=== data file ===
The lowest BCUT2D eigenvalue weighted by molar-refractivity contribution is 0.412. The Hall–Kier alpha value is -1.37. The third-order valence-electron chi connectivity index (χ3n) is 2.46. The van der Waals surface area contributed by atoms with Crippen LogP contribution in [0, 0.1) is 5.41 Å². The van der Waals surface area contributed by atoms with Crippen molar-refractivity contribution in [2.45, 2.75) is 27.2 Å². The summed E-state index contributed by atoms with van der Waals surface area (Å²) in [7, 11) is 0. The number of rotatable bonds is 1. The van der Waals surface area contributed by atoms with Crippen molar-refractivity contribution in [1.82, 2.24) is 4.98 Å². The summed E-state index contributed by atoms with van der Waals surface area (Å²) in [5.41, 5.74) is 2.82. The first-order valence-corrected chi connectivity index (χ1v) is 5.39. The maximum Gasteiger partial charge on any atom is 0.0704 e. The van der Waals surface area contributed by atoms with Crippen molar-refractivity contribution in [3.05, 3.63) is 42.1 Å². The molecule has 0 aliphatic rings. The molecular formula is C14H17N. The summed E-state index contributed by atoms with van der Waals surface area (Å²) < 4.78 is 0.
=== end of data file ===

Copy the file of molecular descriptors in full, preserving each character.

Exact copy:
The lowest BCUT2D eigenvalue weighted by molar-refractivity contribution is 0.412. The Hall–Kier alpha value is -1.37. The third-order valence-electron chi connectivity index (χ3n) is 2.46. The van der Waals surface area contributed by atoms with Crippen LogP contribution in [0, 0.1) is 5.41 Å². The van der Waals surface area contributed by atoms with Crippen molar-refractivity contribution in [2.45, 2.75) is 27.2 Å². The summed E-state index contributed by atoms with van der Waals surface area (Å²) in [7, 11) is 0. The number of rotatable bonds is 1. The van der Waals surface area contributed by atoms with Crippen molar-refractivity contribution in [1.82, 2.24) is 4.98 Å². The summed E-state index contributed by atoms with van der Waals surface area (Å²) in [5.41, 5.74) is 2.82. The first-order valence-corrected chi connectivity index (χ1v) is 5.39. The maximum Gasteiger partial charge on any atom is 0.0704 e. The van der Waals surface area contributed by atoms with Crippen molar-refractivity contribution in [3.05, 3.63) is 42.1 Å². The molecule has 0 aliphatic rings. The molecular formula is C14H17N. The summed E-state index contributed by atoms with van der Waals surface area (Å²) < 4.78 is 0.